Marlan Bethune, a sociologist who provides individual and group counseling for an Employee Assistance Program, comes into contact with most employees in the organization, since he not only provides counseling for substance abuse and marriage problems, but also provides skill assessments and wellness programs for all employees. He has been asked by the CEO to serve on the personnel committee in the decision making that will result in promotions and job eliminations.
(Modeled after case in Ethics for Psychologists, p. 50)
- Is Bethune's participation in the personnel committee appropriate?
- What ethical dilemma does Bethune face if he did provide his insights about employees to the CEO and personnel committee?
- In this situation in which his professional obligation to his employer is in conflict with his professional role as a clinical sociologist, what are Bethune's options in this situation?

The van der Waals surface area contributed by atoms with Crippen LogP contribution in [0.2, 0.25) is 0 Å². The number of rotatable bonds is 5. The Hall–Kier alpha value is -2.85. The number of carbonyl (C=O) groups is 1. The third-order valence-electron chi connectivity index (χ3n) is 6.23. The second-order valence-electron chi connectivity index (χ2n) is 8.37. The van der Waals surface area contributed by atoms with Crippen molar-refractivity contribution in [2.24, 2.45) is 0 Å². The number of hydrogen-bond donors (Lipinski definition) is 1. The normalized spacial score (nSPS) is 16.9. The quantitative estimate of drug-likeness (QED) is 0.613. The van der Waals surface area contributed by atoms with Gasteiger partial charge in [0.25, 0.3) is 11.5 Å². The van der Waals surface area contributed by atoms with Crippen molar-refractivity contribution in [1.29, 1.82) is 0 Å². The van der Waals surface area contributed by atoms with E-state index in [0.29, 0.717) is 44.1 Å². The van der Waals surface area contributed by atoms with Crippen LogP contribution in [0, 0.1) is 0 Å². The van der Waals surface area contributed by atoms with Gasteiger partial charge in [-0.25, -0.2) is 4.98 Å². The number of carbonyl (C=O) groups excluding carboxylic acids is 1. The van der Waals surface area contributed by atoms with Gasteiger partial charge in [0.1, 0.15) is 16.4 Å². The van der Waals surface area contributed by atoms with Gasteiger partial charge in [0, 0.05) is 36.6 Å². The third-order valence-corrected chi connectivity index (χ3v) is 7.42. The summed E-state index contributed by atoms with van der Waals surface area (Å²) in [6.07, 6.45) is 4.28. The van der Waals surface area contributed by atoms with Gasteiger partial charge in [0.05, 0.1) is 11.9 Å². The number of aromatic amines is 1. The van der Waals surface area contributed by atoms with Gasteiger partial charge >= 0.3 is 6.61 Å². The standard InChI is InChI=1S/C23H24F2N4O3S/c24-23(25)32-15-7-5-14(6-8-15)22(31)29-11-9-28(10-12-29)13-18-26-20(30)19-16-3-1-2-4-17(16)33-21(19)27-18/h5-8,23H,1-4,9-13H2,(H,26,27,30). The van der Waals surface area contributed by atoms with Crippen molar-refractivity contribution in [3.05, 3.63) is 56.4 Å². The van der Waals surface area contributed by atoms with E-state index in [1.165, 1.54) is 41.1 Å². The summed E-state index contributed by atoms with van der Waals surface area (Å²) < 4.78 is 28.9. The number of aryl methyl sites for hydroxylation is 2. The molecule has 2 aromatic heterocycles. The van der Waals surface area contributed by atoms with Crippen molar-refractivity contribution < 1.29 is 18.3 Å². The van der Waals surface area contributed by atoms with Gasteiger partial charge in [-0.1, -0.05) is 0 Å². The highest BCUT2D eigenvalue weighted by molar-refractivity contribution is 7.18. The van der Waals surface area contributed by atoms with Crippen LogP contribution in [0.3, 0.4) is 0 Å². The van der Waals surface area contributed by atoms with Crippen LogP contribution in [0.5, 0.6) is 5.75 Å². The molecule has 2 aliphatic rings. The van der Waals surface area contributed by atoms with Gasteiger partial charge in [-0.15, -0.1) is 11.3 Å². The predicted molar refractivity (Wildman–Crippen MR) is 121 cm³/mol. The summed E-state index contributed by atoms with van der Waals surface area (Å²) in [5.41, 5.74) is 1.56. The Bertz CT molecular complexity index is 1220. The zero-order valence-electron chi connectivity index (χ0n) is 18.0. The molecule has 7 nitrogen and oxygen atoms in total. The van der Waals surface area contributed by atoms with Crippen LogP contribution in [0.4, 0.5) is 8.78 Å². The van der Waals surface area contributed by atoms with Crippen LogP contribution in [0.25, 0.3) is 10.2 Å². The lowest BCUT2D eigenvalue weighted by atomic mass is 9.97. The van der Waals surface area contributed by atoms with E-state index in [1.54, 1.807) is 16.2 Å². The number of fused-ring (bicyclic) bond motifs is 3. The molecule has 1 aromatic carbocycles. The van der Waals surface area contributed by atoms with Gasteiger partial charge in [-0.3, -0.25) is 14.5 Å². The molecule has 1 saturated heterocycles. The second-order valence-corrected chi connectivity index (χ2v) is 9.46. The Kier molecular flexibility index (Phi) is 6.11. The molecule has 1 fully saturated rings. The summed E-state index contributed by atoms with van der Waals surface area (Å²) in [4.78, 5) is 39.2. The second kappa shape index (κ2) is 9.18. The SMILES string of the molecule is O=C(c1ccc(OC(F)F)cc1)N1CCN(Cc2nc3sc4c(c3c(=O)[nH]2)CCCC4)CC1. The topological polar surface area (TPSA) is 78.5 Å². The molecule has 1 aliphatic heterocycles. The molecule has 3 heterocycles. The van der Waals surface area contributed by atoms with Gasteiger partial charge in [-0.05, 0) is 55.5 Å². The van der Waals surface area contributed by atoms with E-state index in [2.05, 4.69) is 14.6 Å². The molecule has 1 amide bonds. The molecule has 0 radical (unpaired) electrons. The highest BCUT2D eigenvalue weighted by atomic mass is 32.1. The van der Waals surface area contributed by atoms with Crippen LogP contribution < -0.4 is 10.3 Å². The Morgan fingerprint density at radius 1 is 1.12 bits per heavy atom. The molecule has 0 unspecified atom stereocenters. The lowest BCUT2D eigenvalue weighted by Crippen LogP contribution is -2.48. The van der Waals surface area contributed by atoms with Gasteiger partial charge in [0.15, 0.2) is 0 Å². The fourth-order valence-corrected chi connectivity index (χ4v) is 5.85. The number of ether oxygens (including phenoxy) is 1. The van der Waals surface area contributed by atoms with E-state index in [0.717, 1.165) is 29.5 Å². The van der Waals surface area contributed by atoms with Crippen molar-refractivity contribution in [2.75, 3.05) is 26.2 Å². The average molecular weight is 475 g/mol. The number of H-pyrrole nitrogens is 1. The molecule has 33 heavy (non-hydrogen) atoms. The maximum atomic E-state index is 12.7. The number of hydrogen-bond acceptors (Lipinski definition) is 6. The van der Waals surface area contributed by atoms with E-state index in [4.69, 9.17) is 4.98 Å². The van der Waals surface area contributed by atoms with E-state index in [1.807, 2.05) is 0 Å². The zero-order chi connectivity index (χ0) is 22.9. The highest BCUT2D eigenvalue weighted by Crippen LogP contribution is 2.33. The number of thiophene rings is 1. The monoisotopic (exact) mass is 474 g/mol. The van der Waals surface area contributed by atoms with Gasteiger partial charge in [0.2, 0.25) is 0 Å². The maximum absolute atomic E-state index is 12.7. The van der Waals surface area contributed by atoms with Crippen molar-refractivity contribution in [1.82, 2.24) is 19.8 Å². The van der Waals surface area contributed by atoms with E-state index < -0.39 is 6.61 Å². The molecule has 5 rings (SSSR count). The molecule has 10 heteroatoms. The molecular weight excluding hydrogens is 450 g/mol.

Dr. Bethune has made a commitment to the employees of this organization. While he may be able to keep information about employees confidential on this personnel committee and to have that information not affect his own recommendations, the appearance of fairness is in question here. It is inappropriate for Dr. Bethune to participate in a personnel committee when decisions about promotion and termination will be made, as requested by the company's CEO. Dr. Bethune has had a preexisting professional relationship with the employees of the company through the EAP; he has provided counseling and wellness programming. He has likely obtained insight into the strengths and weaknesses of the employees that he has counseled and is obligated to maintain confidentiality of the information. Even if he did not disclose any personal information about employees in a personnel committee, he would be unable to make objective decisions about the promotion or termination of an employee without compromising his role within the EAP. To resolve this conflict of interest, Dr. Bethune would have to refuse the request to become part of the personnel committee. In doing so, it will be important for Dr. Bethune to explain to his CEO how such a dual role within an organization would compromise his effectiveness as an EAP counselor in which the confidentiality of employee information is essential.